The project is funded by the Alliance for Digital Inclusion, a pan- industry body focused on the wider impact of ICTs in society. A web site has been set up for discussion and feedback at: http://www.itenables.info

++News in Brief:


+05: First Award:

Insurance company UnumProvident has become the first UK company web site to be awarded with recently-formed web accessibility accreditation 'See It Right: UseAbility.' The award, which appears as a logo on the web site, is presented following RNIB's accessibility audit and checks by UK disability technology charity AbilityNet's panel of people with disabilities: http://www.abilitynet.org.uk/content/oneoffs/sir_unum.htm .

+06: Access Calls:

An audio tutorial on how to use voice over IP (VoIP) internet telephone service Skype has been released. Topics covered include: downloading and installing Skype, integrating Skype into e-mail, audio conferencing, text chat, obtaining a Skype account, installing the latest JAWS scripts for Skype and calling contacts with a single key press from anywhere in Windows. Jonathan Mosen's tutorial is available from his web site, and costs around eight pounds: http://www.mosen.org/sos/ .

+07: Testing Testing:

Eleven languages have been added to the updated version of a manual web accessibility evaluation tool, the 'Web Accessibility Toolbar' version 1.2. Launched by blindness organisation Vision Australia, the toolbar is free to download and install and is now available in Portuguese, German and Japanese, among others: http://www.visionaustralia.org.au/info.aspx?page=614 .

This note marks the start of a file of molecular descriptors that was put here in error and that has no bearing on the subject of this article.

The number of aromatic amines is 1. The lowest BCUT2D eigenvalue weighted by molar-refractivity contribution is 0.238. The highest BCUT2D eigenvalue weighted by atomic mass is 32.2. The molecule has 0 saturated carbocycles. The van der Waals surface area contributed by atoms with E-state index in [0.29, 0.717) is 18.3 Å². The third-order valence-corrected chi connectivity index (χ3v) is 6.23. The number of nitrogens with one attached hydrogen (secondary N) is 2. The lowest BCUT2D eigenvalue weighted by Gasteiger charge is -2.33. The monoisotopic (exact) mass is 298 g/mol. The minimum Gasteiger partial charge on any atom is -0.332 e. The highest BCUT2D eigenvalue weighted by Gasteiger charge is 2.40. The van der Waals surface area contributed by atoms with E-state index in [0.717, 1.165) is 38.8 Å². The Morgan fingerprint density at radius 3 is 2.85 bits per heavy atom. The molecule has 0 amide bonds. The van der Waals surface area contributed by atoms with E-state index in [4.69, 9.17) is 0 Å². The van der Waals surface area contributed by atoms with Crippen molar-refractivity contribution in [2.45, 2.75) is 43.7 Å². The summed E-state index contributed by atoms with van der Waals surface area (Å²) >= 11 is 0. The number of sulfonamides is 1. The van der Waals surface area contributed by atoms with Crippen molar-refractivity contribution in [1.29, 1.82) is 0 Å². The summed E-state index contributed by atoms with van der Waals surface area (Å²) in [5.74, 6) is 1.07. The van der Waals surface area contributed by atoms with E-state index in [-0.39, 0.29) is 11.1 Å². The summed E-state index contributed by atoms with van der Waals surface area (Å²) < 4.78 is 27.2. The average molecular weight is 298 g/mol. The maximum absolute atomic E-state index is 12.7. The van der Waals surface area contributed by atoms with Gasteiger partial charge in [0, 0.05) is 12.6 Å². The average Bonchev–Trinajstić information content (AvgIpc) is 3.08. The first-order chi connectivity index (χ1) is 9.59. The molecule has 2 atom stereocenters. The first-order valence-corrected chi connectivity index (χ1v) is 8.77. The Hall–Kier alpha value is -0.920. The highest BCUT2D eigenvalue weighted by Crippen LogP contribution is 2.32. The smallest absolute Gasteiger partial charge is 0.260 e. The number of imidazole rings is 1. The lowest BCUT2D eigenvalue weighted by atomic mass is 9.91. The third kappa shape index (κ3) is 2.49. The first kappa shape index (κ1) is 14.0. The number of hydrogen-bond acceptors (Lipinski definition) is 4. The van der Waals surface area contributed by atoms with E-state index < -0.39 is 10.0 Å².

[Section One ends].

++Special Notice: Building the Perfect Council Web Site- An E-Government Bulletin/Socitm Seminar - 11 July, Royal Institute of British Architects (RIBA), London.


A partnership between E-Access Bulletin sister publication E- Government Bulletin and the Society of IT Management's Socitm Insight Programme, this conference will attempt to encapsulate every aspect of how to create the perfect council web site: accessible, easy to use and compelling.

The event will draw on the collected wisdom of seven years of Socitm's annual 'Better Connected' review of all UK council web sites, bringing together experts and practitioners to share tips and warn against pitfalls. Registration costs just 125 pounds for delegates from Socitm Insight subscriber authorities; 195 pounds for other public sector delegates and 295 pounds for private sector delegates (all rates exclude VAT).

For more information and to register see: http://www.headstar-events.com/council/ .

[Special Notice ends].

++Section Two: 'The Inbox'- Readers' Forum.


Please email all contributions or responses to inbox@headstar.com .

+08: Cost Analysis:

In response to Fay Rohrlach's contribution on the high cost of assistive technology in the March issue of E-Access Bulletin, Stefan Slucki from South Australia writes: "It's a no-brainer that Fay 's call for less expensive, quality assistive technology products sounds appealing.